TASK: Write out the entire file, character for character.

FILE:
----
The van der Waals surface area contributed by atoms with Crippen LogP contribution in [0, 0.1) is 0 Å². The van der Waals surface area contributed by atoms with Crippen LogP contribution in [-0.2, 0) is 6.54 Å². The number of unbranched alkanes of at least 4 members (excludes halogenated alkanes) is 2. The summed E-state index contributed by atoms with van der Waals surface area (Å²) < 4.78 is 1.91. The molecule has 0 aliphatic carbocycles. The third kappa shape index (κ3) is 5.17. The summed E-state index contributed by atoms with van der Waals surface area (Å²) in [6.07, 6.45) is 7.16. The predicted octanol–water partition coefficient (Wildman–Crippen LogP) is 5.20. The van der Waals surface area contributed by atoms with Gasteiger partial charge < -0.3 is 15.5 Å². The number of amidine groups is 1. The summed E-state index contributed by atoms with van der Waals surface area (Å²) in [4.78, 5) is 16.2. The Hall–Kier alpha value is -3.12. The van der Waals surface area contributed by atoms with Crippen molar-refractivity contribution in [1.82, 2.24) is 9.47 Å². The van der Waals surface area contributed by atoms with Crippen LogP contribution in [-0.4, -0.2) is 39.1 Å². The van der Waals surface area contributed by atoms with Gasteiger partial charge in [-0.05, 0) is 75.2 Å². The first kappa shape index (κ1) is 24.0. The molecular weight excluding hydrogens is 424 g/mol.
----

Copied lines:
The van der Waals surface area contributed by atoms with Crippen LogP contribution in [0, 0.1) is 0 Å². The van der Waals surface area contributed by atoms with Crippen LogP contribution in [-0.2, 0) is 6.54 Å². The number of unbranched alkanes of at least 4 members (excludes halogenated alkanes) is 2. The summed E-state index contributed by atoms with van der Waals surface area (Å²) < 4.78 is 1.91. The molecule has 0 aliphatic carbocycles. The third kappa shape index (κ3) is 5.17. The summed E-state index contributed by atoms with van der Waals surface area (Å²) in [6.07, 6.45) is 7.16. The predicted octanol–water partition coefficient (Wildman–Crippen LogP) is 5.20. The van der Waals surface area contributed by atoms with Gasteiger partial charge < -0.3 is 15.5 Å². The number of amidine groups is 1. The summed E-state index contributed by atoms with van der Waals surface area (Å²) in [4.78, 5) is 16.2. The Hall–Kier alpha value is -3.12. The van der Waals surface area contributed by atoms with Crippen molar-refractivity contribution in [1.82, 2.24) is 9.47 Å². The van der Waals surface area contributed by atoms with Crippen LogP contribution in [-0.4, -0.2) is 39.1 Å². The van der Waals surface area contributed by atoms with Gasteiger partial charge in [-0.05, 0) is 75.2 Å². The first kappa shape index (κ1) is 24.0. The molecular weight excluding hydrogens is 424 g/mol.